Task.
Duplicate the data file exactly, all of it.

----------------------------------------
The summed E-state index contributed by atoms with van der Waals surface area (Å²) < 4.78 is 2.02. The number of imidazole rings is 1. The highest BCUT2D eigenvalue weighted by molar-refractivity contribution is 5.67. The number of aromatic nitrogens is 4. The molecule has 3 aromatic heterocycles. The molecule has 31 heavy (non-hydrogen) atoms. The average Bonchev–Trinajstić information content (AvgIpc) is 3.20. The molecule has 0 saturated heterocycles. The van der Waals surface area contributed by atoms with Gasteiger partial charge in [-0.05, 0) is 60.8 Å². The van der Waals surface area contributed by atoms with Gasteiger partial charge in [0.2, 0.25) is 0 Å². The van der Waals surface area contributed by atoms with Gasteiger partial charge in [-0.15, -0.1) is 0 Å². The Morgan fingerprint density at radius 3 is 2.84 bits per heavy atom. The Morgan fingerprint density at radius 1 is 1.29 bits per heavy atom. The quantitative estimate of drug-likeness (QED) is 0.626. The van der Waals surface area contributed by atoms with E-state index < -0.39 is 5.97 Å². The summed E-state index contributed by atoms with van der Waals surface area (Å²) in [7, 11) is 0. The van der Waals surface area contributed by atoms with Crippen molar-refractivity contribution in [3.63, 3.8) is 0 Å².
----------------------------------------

The summed E-state index contributed by atoms with van der Waals surface area (Å²) < 4.78 is 2.02. The number of imidazole rings is 1. The highest BCUT2D eigenvalue weighted by molar-refractivity contribution is 5.67. The number of aromatic nitrogens is 4. The molecule has 3 aromatic heterocycles. The molecule has 31 heavy (non-hydrogen) atoms. The average Bonchev–Trinajstić information content (AvgIpc) is 3.20. The molecule has 0 saturated heterocycles. The van der Waals surface area contributed by atoms with Gasteiger partial charge in [-0.05, 0) is 60.8 Å². The van der Waals surface area contributed by atoms with Gasteiger partial charge in [0.2, 0.25) is 0 Å². The van der Waals surface area contributed by atoms with Gasteiger partial charge in [-0.15, -0.1) is 0 Å². The Morgan fingerprint density at radius 3 is 2.84 bits per heavy atom. The Morgan fingerprint density at radius 1 is 1.29 bits per heavy atom. The quantitative estimate of drug-likeness (QED) is 0.626. The van der Waals surface area contributed by atoms with E-state index < -0.39 is 5.97 Å². The summed E-state index contributed by atoms with van der Waals surface area (Å²) in [7, 11) is 0. The van der Waals surface area contributed by atoms with Crippen molar-refractivity contribution in [3.63, 3.8) is 0 Å².